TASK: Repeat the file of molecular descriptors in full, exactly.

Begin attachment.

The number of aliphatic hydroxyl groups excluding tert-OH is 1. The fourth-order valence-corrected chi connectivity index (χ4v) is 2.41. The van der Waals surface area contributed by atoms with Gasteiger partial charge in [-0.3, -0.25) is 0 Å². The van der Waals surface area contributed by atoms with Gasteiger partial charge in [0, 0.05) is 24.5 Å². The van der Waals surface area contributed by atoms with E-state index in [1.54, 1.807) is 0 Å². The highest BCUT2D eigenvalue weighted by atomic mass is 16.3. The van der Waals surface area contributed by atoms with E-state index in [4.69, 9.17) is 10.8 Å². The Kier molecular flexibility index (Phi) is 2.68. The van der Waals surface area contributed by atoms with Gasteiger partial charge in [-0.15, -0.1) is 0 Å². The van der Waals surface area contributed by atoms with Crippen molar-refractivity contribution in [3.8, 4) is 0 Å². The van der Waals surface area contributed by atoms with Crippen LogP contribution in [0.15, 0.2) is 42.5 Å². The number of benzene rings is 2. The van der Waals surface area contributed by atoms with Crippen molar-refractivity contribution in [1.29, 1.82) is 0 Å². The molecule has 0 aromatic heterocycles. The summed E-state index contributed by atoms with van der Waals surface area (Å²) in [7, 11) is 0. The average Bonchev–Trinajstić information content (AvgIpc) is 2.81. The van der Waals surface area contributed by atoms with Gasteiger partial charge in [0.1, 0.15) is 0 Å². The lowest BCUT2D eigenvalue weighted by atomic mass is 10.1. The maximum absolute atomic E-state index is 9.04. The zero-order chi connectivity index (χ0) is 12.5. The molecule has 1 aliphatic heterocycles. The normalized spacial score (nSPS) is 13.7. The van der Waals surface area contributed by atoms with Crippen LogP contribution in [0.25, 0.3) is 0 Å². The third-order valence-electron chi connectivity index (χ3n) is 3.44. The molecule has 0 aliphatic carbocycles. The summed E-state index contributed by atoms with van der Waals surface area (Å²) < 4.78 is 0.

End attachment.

The number of aliphatic hydroxyl groups excluding tert-OH is 1. The fourth-order valence-corrected chi connectivity index (χ4v) is 2.41. The van der Waals surface area contributed by atoms with Gasteiger partial charge in [-0.3, -0.25) is 0 Å². The van der Waals surface area contributed by atoms with Gasteiger partial charge in [0, 0.05) is 24.5 Å². The van der Waals surface area contributed by atoms with E-state index in [1.54, 1.807) is 0 Å². The highest BCUT2D eigenvalue weighted by atomic mass is 16.3. The van der Waals surface area contributed by atoms with E-state index in [4.69, 9.17) is 10.8 Å². The Kier molecular flexibility index (Phi) is 2.68. The van der Waals surface area contributed by atoms with Gasteiger partial charge in [-0.15, -0.1) is 0 Å². The van der Waals surface area contributed by atoms with Crippen molar-refractivity contribution in [3.8, 4) is 0 Å². The van der Waals surface area contributed by atoms with Crippen LogP contribution in [0.15, 0.2) is 42.5 Å². The number of benzene rings is 2. The van der Waals surface area contributed by atoms with Crippen molar-refractivity contribution in [1.29, 1.82) is 0 Å². The molecule has 0 aromatic heterocycles. The summed E-state index contributed by atoms with van der Waals surface area (Å²) in [7, 11) is 0. The average Bonchev–Trinajstić information content (AvgIpc) is 2.81. The van der Waals surface area contributed by atoms with Gasteiger partial charge in [0.1, 0.15) is 0 Å². The lowest BCUT2D eigenvalue weighted by atomic mass is 10.1. The maximum absolute atomic E-state index is 9.04. The zero-order chi connectivity index (χ0) is 12.5. The molecule has 1 aliphatic heterocycles. The normalized spacial score (nSPS) is 13.7. The van der Waals surface area contributed by atoms with Crippen LogP contribution in [0.25, 0.3) is 0 Å². The third-order valence-electron chi connectivity index (χ3n) is 3.44. The molecule has 0 aliphatic carbocycles. The summed E-state index contributed by atoms with van der Waals surface area (Å²) < 4.78 is 0.